Duke of Hazards
Godfrey of Bouillon, duke of Lower Lorraine, was just 15 when he inherited his lands, castle, and title in 1076. He was soon fighting for them and for his life against powerful local lords who wanted all four, and who thought they would easily get them. Godfrey proved them wrong in a war that culminated in a siege of Bouillon Castle in 1086, from which he emerged victorious.
In 1095, Pope Urban II called for an "armed pilgrimage" to liberate Jerusalem from the Seljuk Turks and ensure safe passage for Christian pilgrims to the Holy Land. Godfrey was one of the first to answer the call, mortgaging his castle to the prince-bishop of Liège to finance an expedition. By June 1099, he stood before the walls of Jerusalem at the head of the combined Christian army.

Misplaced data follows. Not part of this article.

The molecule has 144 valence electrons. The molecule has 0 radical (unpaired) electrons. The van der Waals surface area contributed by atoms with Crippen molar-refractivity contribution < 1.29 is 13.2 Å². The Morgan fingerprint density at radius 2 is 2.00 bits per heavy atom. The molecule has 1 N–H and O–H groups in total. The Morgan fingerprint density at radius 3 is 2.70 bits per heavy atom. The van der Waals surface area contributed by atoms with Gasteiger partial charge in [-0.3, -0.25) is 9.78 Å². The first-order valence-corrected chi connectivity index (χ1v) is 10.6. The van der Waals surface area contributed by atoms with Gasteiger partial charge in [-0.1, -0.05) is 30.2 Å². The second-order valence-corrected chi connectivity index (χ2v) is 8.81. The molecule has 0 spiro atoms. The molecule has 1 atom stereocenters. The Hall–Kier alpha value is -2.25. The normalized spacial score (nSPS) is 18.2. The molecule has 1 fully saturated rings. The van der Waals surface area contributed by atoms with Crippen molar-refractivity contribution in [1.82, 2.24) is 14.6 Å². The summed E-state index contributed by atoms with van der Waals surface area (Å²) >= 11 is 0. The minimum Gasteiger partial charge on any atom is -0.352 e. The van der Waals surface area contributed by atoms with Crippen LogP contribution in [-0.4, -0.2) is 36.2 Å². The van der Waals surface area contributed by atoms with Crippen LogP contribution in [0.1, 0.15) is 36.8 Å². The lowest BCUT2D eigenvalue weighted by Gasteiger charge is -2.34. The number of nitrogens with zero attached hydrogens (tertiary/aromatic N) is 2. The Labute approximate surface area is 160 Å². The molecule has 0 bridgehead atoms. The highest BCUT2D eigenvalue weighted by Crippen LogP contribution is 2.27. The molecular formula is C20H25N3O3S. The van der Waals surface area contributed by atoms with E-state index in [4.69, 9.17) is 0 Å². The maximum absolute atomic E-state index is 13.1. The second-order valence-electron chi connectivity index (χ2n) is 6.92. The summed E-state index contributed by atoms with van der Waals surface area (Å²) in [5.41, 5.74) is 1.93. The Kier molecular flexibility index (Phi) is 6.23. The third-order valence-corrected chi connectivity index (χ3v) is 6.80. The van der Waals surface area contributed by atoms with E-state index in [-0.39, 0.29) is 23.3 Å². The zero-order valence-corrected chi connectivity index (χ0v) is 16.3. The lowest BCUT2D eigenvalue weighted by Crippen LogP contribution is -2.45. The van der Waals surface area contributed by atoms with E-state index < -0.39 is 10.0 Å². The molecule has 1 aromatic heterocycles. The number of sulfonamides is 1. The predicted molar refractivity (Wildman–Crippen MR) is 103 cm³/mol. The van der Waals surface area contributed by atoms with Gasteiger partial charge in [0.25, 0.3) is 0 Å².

On July 15, the Crusaders stormed the Holy City and massacred its Muslim inhabitants. Setting aside his armor, Godfrey put on a linen robe and prayed barefoot at the Church of the Holy Sepulcher. Offered the title King of Jerusalem, he refused it, saying he "would not wear a crown of gold in the city where Our Lord had worn a crown of thorns." He accepted instead the title Defender of the Holy Sepulcher. Godfrey did not long survive his victory. He died in 1100 and was buried in the Church of the Holy Sepulcher. The Latin inscription on his tomb reads: "Here lies the renowned Godfrey of Bouillon, who brought this whole region under Christian sway. May his soul rest in the peace of Christ."
Back in Bouillon, the prince-bishop of Liège called in the mortgage and pocketed Bouillon Castle.
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